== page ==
Foreword (Dr KH Wong)
The advent of the HIV epidemic was as humbling as it was devastating to all of us. It was also sobering, making us rethink the very approach to infection control, treatment paradigms, health care coverage and, above all, effective control of this global epidemic.
That effective HIV treatment will prevent transmission underpins the new paradigm of test-and-treat, bolstered by strong scientific evidence gradually unfolded that clinical benefit as well as prevention benefit results from early antiretroviral treatment. We are all aware that the World Health Organization has advocated that, by 2020, 90% of all those diagnosed with HIV should be put on antiretroviral therapy. And at least 90% of those on treatment shall achieve viral suppression.
To that end, it is essential that the standard of HIV care be well defined and practised by all front-line health care providers. Treatment should be highly effective, bringing benefit to all patients alike with harm reduced to a minimum as possible. Despite all the advances of antiretroviral therapy, complications of HIV still occur, mostly in patients not benefiting from early enough treatment or with conditions unamenable to HIV antivirals. As such, it is important that a handy reference be made available for the best and most up-to-date management.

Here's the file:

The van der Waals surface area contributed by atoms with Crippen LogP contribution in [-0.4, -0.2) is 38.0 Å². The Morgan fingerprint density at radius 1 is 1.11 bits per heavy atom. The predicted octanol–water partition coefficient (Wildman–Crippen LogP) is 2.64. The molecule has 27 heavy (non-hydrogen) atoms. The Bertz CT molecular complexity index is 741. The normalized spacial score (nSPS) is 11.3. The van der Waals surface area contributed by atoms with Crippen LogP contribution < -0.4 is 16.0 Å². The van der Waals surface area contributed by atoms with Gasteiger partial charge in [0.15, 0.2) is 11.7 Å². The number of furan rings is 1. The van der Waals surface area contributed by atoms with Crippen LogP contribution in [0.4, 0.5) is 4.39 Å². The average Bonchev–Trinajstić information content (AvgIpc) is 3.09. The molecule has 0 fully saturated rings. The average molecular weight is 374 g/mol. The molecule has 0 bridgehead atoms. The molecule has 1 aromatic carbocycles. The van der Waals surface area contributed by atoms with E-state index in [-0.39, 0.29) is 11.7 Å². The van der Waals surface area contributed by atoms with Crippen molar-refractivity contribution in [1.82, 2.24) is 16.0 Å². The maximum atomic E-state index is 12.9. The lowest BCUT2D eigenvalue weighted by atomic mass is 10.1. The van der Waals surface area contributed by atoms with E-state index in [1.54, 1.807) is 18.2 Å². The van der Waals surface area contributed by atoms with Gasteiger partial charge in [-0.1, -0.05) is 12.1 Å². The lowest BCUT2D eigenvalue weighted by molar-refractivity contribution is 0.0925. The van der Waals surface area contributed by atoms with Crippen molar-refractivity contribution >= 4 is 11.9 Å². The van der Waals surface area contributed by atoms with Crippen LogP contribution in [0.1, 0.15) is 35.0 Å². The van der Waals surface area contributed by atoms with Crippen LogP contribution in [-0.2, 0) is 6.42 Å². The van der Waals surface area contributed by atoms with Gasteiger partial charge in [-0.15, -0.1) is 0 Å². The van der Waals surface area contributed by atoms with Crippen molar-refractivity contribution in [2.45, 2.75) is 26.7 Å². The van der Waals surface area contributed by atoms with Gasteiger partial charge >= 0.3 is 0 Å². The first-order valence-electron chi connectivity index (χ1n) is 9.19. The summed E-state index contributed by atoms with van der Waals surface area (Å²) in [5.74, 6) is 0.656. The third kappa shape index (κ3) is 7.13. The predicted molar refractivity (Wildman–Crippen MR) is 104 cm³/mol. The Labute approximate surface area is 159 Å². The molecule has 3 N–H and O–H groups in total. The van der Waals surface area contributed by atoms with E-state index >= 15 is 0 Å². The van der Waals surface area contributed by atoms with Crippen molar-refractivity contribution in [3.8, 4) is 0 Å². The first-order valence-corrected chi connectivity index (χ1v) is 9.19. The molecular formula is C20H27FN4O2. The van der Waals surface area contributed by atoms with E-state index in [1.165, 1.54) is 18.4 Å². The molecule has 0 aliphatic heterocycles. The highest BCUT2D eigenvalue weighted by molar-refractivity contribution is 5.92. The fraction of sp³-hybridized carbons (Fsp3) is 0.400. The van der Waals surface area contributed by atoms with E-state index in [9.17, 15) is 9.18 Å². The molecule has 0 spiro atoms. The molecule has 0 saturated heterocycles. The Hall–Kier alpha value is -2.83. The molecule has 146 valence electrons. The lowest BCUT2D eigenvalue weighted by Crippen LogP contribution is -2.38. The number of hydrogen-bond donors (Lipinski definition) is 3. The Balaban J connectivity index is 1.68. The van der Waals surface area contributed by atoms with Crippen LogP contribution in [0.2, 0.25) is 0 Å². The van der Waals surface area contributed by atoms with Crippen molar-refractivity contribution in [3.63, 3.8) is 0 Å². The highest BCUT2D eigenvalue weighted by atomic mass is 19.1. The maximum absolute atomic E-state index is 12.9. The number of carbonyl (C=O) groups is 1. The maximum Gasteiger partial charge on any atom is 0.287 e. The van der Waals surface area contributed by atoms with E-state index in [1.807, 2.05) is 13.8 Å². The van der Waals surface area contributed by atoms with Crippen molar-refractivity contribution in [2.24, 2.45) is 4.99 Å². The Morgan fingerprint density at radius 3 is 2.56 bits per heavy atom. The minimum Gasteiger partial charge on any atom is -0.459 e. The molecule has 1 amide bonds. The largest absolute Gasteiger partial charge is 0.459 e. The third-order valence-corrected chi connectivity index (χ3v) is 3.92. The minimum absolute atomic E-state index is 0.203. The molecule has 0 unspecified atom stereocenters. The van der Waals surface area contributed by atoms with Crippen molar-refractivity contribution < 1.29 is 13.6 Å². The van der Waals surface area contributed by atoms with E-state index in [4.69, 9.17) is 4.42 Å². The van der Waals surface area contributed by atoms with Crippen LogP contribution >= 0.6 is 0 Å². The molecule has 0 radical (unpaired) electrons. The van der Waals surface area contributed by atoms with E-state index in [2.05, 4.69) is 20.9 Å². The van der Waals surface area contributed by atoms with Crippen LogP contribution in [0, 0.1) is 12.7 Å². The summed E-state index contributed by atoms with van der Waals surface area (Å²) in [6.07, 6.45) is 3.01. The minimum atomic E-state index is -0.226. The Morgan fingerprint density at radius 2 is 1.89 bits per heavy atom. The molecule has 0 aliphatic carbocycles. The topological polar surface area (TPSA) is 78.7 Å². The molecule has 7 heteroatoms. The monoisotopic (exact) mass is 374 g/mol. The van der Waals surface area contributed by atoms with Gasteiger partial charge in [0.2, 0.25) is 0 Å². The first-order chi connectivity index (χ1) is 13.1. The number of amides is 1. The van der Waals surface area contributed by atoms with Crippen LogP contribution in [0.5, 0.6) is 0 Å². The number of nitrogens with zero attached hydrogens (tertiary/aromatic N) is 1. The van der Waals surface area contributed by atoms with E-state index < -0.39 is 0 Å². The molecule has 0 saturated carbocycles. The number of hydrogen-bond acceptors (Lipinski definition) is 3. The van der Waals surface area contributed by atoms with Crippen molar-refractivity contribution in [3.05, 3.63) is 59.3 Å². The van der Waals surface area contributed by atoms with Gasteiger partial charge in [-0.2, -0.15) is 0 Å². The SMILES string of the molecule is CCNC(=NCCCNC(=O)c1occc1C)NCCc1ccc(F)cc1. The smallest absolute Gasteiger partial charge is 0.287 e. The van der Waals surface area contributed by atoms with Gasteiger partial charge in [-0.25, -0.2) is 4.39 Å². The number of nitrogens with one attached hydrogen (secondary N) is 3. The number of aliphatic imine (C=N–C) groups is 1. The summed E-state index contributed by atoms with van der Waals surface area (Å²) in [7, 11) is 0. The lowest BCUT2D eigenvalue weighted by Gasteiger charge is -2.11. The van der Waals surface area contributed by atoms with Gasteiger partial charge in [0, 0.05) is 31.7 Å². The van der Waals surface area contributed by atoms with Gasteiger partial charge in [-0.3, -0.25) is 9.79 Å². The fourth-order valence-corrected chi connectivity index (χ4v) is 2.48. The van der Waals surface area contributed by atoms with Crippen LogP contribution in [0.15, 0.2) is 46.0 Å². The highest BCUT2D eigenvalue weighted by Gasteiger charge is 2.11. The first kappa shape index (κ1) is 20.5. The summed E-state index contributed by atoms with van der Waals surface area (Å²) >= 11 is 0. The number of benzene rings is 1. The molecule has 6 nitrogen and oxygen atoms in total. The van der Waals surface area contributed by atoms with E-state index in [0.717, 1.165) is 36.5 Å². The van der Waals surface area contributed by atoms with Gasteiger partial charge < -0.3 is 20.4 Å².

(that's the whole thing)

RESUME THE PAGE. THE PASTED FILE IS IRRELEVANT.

The HIV Manual perfectly fills this role. First published in 2001, this is now the fourth iteration of an authoritative reference jointly written by local experts in the field. Its previous edition, released in 2013, has been extensively viewed on line by readers both locally and from overseas. Over 10 000 downloads have been recorded for its related mobile apps. Indeed, I am impressed by its coverage which spans from basic virology, HIV testing, to antiretroviral treatment and management of most HIV related complications and issues. It is highly relevant to local practice, touching on topical issues that could not be found in overseas resource material.
I congratulate the editor and all those involved on this work. This medical reference may ostensibly serve the health care provider, but it ultimately benefits the patients, those at risk of HIV, and society at large by contributing to the prevention of HIV infection.
Dr Ka Hing WONG
Controller, Centre for Health Protection
Department of Health